In December 2021, the United States Medicines Agency (FDA) urgently authorized a group of Baltimore scientists to embark on a risky and unprecedented undertaking: to transplant a genetically modified pig’s heart into a seriously ill 57-year-old patient, ineligible for a human gift, and doomed. died two months after the transplant performed on January 7; his surgeons have since worked to understand the causes of his death. The answer is complex, according to the first results of this still ongoing investigation, published Wednesday, June 22 in the New England Journal of Medicine.
The organ implanted in David Bennett came from an animal “manufactured” by the American company Revivicor, carrying ten genetic manipulations. Cloned, selected, separated from its mother and its congeners over two generations, this animal was supposed to be “clean”, that is to say without virus, nasal PCR test in support. But the precautions were insufficient. On the 20th day after the transplant, analyzes revealed the presence of DNA from a porcine cytomegalovirus (CMV) in blood samples taken from David Bennett, who was doing quite well. On the 50th day after the transplant, his condition is deteriorating rapidly despite the battery of treatments he is receiving, including antivirals. His heart is failing, circulation and oxygenation of the blood must be supplemented by an extracorporeal machine. He died on March 8.
No signs of rejection
Cardiac ultrasounds on days 19 and 49 revealed thickening of the lining of the ventricles of the heart, and analysis of cardiac tissue after biopsy showed deterioration after day 50, with approximately 40% necrosis of cardiac muscle cells. When he died, his heart had doubled in size. But no typical signs of a rejection were observed, according to the American team. The presence of the porcine virus in the patient’s heart and blood may have played a role in the heart failure. Further testing is ongoing as human herpes virus 6 was found in David Bennett’s lungs and may have reacted with CMV.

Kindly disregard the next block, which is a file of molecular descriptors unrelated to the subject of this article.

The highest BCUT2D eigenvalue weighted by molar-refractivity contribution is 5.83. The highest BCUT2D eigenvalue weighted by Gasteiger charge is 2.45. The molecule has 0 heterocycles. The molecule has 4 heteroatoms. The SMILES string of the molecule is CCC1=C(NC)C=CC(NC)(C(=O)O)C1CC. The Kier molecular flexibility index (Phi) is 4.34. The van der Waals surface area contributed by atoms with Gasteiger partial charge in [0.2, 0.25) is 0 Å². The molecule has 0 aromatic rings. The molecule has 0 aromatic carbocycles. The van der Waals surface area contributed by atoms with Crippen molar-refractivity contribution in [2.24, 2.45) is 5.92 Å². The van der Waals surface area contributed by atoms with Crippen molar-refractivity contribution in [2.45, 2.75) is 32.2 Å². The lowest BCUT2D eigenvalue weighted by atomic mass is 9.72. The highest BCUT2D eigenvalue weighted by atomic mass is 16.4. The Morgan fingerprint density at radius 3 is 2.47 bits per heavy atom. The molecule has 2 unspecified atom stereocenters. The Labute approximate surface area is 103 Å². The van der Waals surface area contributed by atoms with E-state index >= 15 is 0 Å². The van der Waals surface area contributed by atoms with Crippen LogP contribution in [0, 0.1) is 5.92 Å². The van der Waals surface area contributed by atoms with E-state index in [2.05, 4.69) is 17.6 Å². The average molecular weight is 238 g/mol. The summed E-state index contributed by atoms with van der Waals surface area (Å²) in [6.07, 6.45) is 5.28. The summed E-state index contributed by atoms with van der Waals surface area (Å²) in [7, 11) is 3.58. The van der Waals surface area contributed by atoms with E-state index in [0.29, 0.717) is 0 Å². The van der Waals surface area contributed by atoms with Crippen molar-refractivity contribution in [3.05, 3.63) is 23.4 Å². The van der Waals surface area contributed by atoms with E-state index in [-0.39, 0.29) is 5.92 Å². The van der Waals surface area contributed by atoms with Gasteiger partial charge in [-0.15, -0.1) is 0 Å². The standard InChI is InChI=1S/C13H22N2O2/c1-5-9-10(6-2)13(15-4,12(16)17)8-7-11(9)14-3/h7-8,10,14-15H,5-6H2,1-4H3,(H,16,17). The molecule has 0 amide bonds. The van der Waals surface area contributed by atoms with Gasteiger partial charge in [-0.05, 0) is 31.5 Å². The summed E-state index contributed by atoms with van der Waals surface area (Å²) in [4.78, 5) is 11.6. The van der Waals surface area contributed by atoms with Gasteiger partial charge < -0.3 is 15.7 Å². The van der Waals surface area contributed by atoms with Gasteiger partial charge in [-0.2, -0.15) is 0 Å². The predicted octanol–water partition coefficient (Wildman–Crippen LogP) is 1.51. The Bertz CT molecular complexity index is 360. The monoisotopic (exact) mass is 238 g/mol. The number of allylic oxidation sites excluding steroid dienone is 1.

This virus problem should have been avoided. According to Nicolas Müller, specialist in immunology in human transplantation at the University of Zurich, the preventive tests carried out on the pig were not complete: “The search for viral DNA in a nasal sample by PCR in an animal in good health is not enough because he can be negative and still carry the virus. Serology should be done to look for antibodies against CMV in the blood, but these tests are not developed for pigs. »
Another element may have compromised the experience. American doctors reacted quickly, perhaps too quickly, after the virus was detected in the blood. To combat a potential viral infection, they gave David Bennett two doses of broad-spectrum human antibodies, some of which can recognize and neutralize porcine proteins. “This is precisely what we are trying to prevent in the case of a xenograft, in particular with genetic modifications so that the immune system does not turn against the animal graft, comments surgeon Léo Bühler, member and former president of the International Xenotransplantation Association. This could have been problematic and counterproductive for the maintenance of the heart. »
Eventually, death would have been caused by diastolic heart failure, the origin of which is still unexplained. The poor general state of health of the patient at his treatment, the presence of the porcine virus and the administration of very concentrated antibodies probably played a role.
This mixed success is, however, a decisive step for the xenotransplantation scientific community, which is also on an unprecedented path. “The heart was the first to reach the clinic in the United States, and it was a good idea because the preclinical results in baboons were good,” confirms Eckhard Wolf, xenotransplantation specialist at Ludwig University Maximilian from Munich, whose team was the first in December 2018 to keep alive monkeys transplanted with genetically modified pig hearts for almost six months. These German scientists had already warned in 2020 of the deleterious effects of porcine CMV which had caused the grafts to fail in two of their primates who died before the others.